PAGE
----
The RedState Box Office Report - Kids Are More Than All Right

A bit of a surprise hit as summer winds down.

Hollywood is entering a torpid segment of the release calendar. The post-summer lull is coming upon theaters and this becomes a bit of a dumping ground for the next few weeks as we are likely to see projects studios were unsure what to do with or have given up on entirely.


There was a batch of new titles released this weekend as schools have begun to draw the attention once again of the primary ticket buyers, with only one doing anything approaching impressive business. So here are some of the toss-away titles released on their own recognizance while the studios are busy counting up their haul from the blockbuster season.

1. GOOD BOYS – $20.9 Million
This was a surprise for a number of reasons, the first being it is a straight-forward and R-rated comedy. A ribald tale of preteen youths having a bawdy adventure with girls on the brain this was projected to earn in the neighborhood of $12 million, but it managed to connect with the young male target audience. Critics also helped by giving this an approval of roughly 80% on Rotten Tomatoes. The feeling of a “Superbad”-type romp is valid, given this is from the mind of Seth Rogan. This makes for Universal having its sixth title to open at #1, with only Disney having more.

2. HOBBS & SHAW – $14.14m
The brain-free action epic continues to run on its momentum, dropping only -44% on its way to $130 million to this point. Globally is has already drawn $400 million, and should see Universal easily turning a profit on this extension of the “Fast & The Furious” franchise.

3. LION KING – $11.9m
The King of Hollywood has ruled over the box office for years and this release only helps it spread its kingdom further. This will take its tally stateside to just about $500 million, and globally it will be hitting $1.5 billion soon enough. Just ridiculous type of figures we have not seen in theaters…since about four months ago — but still, damned impressive.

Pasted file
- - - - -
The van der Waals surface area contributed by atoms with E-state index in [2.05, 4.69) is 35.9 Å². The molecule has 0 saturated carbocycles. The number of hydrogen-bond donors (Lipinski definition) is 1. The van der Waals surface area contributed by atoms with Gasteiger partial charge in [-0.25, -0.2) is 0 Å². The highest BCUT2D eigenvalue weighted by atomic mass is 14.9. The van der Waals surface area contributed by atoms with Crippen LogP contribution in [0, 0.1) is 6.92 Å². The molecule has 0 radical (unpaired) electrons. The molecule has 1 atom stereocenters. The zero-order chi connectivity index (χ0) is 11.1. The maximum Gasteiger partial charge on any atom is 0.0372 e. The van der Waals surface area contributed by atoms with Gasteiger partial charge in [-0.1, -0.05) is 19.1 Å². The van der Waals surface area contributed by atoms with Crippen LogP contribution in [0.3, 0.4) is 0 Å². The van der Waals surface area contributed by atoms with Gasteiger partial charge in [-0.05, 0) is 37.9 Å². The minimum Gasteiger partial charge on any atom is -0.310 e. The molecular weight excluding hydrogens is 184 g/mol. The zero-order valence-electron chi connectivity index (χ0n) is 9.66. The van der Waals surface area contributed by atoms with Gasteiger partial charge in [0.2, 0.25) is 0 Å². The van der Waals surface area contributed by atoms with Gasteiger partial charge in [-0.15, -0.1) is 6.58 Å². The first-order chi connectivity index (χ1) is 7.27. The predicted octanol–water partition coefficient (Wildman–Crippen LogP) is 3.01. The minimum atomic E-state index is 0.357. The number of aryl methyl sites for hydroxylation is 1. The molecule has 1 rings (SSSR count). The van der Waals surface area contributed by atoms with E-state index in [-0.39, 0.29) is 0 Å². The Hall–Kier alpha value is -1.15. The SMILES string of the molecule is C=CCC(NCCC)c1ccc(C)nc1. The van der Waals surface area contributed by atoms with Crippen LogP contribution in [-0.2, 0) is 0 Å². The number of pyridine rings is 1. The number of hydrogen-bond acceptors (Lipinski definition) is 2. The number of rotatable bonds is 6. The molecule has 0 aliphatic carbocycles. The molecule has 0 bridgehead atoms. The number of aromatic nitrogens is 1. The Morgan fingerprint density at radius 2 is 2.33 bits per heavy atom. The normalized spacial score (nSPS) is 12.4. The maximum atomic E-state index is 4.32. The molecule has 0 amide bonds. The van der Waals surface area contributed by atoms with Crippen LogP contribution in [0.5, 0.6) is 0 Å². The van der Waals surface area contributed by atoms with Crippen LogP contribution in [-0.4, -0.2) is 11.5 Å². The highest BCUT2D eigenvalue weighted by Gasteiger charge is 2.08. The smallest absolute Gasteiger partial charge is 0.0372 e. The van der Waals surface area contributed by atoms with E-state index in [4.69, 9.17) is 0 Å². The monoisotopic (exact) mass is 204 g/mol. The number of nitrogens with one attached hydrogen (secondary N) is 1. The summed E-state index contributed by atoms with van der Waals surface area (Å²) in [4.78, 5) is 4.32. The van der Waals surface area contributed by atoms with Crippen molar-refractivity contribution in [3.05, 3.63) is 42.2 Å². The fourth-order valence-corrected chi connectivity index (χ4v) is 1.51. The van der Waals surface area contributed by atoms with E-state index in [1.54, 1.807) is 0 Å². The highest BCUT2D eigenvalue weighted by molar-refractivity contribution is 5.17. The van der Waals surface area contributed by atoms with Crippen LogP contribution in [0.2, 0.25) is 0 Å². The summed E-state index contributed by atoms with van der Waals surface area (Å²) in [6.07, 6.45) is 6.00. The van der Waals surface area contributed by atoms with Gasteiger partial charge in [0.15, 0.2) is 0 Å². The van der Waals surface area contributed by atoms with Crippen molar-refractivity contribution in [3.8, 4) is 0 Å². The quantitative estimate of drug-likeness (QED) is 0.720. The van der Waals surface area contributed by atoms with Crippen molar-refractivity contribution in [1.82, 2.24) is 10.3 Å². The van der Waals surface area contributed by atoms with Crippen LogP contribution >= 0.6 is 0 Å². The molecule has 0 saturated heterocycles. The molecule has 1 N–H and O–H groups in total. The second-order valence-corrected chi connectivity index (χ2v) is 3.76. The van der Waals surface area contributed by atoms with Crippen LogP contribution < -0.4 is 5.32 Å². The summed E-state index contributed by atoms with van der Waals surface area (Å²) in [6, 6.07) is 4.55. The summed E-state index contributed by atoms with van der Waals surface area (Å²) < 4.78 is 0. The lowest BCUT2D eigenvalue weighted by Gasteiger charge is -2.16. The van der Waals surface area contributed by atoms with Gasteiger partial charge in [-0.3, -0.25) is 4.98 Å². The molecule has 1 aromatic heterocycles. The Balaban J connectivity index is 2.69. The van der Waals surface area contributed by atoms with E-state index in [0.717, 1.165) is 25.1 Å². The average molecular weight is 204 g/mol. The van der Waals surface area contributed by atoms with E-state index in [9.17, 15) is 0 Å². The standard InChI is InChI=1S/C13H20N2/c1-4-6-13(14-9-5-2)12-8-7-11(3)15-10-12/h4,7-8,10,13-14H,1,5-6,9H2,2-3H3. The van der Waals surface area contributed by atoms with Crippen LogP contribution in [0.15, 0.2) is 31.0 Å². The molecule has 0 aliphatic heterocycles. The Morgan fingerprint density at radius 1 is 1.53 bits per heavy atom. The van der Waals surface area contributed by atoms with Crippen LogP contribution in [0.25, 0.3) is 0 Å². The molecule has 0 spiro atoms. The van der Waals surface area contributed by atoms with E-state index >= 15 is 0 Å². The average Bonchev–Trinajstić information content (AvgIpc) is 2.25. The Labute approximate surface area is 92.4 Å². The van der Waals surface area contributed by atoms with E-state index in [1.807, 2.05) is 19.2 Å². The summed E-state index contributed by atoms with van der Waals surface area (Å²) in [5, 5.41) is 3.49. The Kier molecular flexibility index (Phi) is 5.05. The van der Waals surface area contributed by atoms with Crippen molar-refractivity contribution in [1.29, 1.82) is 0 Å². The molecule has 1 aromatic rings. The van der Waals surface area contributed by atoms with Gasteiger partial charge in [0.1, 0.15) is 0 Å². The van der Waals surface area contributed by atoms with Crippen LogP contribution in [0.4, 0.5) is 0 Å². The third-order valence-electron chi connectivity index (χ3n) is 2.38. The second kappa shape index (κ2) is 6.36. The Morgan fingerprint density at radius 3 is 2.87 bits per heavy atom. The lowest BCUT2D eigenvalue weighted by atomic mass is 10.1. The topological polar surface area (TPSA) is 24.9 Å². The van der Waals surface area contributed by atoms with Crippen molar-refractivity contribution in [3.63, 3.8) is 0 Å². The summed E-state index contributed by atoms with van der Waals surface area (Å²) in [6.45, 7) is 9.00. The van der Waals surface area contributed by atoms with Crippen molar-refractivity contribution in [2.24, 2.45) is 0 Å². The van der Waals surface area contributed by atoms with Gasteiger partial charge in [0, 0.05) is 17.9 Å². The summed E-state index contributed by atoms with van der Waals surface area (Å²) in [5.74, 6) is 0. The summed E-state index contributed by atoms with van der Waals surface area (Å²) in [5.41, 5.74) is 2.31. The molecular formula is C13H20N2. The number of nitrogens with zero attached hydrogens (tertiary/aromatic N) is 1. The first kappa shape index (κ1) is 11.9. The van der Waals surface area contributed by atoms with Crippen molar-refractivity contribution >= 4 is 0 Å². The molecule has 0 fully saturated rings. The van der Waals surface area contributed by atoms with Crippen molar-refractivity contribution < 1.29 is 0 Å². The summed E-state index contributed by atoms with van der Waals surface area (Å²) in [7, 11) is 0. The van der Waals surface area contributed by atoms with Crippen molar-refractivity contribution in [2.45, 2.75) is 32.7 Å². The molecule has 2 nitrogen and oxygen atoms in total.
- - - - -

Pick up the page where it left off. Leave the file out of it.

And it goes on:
4. ANGRY BIRDS 2 – $10.5m
The previous film was a moderate hit that did really well in foreign markets, so a sequel was inevitable. However after seven years there was little in the way of demand for this follow up, so Sony will be REALLY banking on that international interest to see this one get into profitability. The original was one of the very few video game adaptations to make it to the $100 million mark. This one will be severely challenged to earn one-third of that total, as this franchise appears to be crashing like the buildings in the game itself.

Showing some decent strength for a horror option as it drops -52% in week 2, a not bad figure for the genre. Factor in the top movie was aimed at a similar demographic then this is looking even a little bit better.

6. 47 METERS DOWN: UNCAGED – $9.0m
2 years ago the original became a small surprise hit for the micro-distributor Entertainment Studios. Made for only $5 million it grossed over $40 million as the shark tale kept drawing interest during an extended run. This time around they more than doubled the budget ($12 million) and got less of a return — the first opened to over $11 million. There is still upside here however as ES already has the costs covered by selling the foreign rights, so there is almost no risk at all..

While it is a respectable hold of nearly -50% that performance is off of a disappointing opening, so it is not really much to cheer about. Paramount needs a long run with solid interest to get this up to a profit line, and that seems to be a tougher search than the titular character is having on screen.


Soon this will move up to become Quentin Taraantino’s second-most successful release, passing “Inglourious Basterds, but will fall well shy of what “Django Unchained” earned.

A Sundance FF pick up for Warner Brothers the question here is why did it fail when a very similarly-themed British pop culture ode – “Yesterday” – has been a surprise hit? Actually, that may be the reason. This time a character has his life centered around the music of Bruce Springsteen (rather than the Beatles) and the older art house crowd may have a feeling of “seen that”.

A respectable drop of -45% in week two, but the soft opening means that there is still time needed for this to see a decent enough return for Fox.

** for more entertainment, political, or bad movie content follow me on Twitter @MartiniShark


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